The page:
A company spokesperson disclaimed any knowledge of the bio-weapons program, and said that the defense unit was sold to Raytheon several years ago, taking with them any records from that era.

Below, you will find many of the reports that have now been declassified and released to The Black Vault.

 Dissemination of Solid and Liquid BW Agents, Progress rept. 3 Jun-3 Sep 1960 [111 Pages, 4.7MB] – The problems of feeding and handling finely divided solid agents were studied along with applications of feeding devices such as screw feeders, piston feeders and pneumatic feeders. Progress was made in preparing for wind tunnel experiments on dissemination and deagglomeration and in the design of a special test section for these experiments. An isokinetic sampling probe was also designed. Progress on a study of the characteristics of finely divided materials is presented. This work includes literature search, theoretical analyses and experiments. A design study was initiated on an external aircraft store for liquid agent dissemination. Preliminary findings of an operational analysis to determine optimum design flow rates for several agents are presented and a summary is given of studies relating to specific aircraft store design problems.

 Dissemination of Solid and Liquid BW Agents, Quarterly progress rept. no. 2, 4 Sep-4 Dec 1960 [111 Pages, 5.22MB] – Research on dissemination of solid and liquid BW agents was directed towards the development of weapon systems for the dissemination of these agents as a line source from high speed low-flying manned and unmanned aircraft. The results of experiments on feeding of finely divided solid materials with helical screws and piston devices are presented. Experiments on dissemination and deagglomeration are described including preliminary investigations of aerosol generation by erosion and also with a liquid CO2 system. Deagglomeration experiments were in a high-subsonic wind tunnel. Characteristics of finely divided materials are given. Aerodynamic data for wingmounted external stores and the effects of the external geometry and the pylon design on the incremental drag coefficients are discussed.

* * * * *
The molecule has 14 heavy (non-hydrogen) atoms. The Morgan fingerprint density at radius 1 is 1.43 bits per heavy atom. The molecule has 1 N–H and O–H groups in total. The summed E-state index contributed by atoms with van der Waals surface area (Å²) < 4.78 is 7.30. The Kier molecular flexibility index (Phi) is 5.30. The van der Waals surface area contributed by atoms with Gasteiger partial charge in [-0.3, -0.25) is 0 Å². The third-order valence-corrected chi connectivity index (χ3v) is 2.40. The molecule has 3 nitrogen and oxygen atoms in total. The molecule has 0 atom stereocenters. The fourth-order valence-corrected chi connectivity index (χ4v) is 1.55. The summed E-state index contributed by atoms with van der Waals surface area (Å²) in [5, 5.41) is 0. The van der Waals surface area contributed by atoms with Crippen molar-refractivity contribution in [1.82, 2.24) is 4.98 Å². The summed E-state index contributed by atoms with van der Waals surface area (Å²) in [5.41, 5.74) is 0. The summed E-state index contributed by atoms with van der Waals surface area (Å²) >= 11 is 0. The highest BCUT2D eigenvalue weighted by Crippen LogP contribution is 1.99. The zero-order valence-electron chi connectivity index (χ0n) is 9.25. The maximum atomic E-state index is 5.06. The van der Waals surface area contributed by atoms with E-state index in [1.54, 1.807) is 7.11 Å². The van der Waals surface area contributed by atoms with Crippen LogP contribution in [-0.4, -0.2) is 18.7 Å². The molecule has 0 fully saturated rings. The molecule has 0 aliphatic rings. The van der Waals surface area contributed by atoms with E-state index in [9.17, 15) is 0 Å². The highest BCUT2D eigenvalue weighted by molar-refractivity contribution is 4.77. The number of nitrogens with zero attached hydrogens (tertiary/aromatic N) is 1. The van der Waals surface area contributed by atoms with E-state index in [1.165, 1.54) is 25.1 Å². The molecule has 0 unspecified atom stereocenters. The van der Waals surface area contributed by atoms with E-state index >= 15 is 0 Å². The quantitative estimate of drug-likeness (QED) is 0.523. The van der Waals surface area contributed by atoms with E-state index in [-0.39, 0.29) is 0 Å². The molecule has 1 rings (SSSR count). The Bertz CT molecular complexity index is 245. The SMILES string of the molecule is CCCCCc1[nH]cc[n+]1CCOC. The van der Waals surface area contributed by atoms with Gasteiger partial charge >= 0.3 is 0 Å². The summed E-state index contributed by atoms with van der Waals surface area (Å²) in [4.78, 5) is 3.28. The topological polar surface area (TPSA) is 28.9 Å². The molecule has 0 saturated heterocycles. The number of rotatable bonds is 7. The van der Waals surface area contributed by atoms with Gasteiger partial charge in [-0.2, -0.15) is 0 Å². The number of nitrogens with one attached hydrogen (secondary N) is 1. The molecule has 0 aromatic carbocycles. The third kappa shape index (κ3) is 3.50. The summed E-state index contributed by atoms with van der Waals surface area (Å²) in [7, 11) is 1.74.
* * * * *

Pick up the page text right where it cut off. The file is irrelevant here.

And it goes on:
Dissemination of Solid and Liquid BW Agents, Quarterly progress rept. no. 3, 4 Dec 1960-4 Mar 1961 [113 Pages, 5.2MB] – Progress is reported on an experimental study of the effect of exposure to heated air streams on the viability of Sm aerosols. Results from experiments on the characteristics of powders are presented including investigations of frictional forces between powders and channel walls and dynamic angle of repose of Sm powder. Theoretical studies of load transmission in particulate materials and several specific cases of force transmission were analyzed. The properties of slurries, which include the thermal properties of egg slurry samples, were determined. Investigations were also made of the properties of slurries of Sm in a fluorochemical liquid. Wind tunnel investigations of the use of slip stream energy to deagglomerate finely divided solid materials progressed. Experimental results on the performance of a high velocity sampling probe and of an analysis of the influence of the effective agent filling density on the aerodynamic drag of solid agent disseminating stores are presented.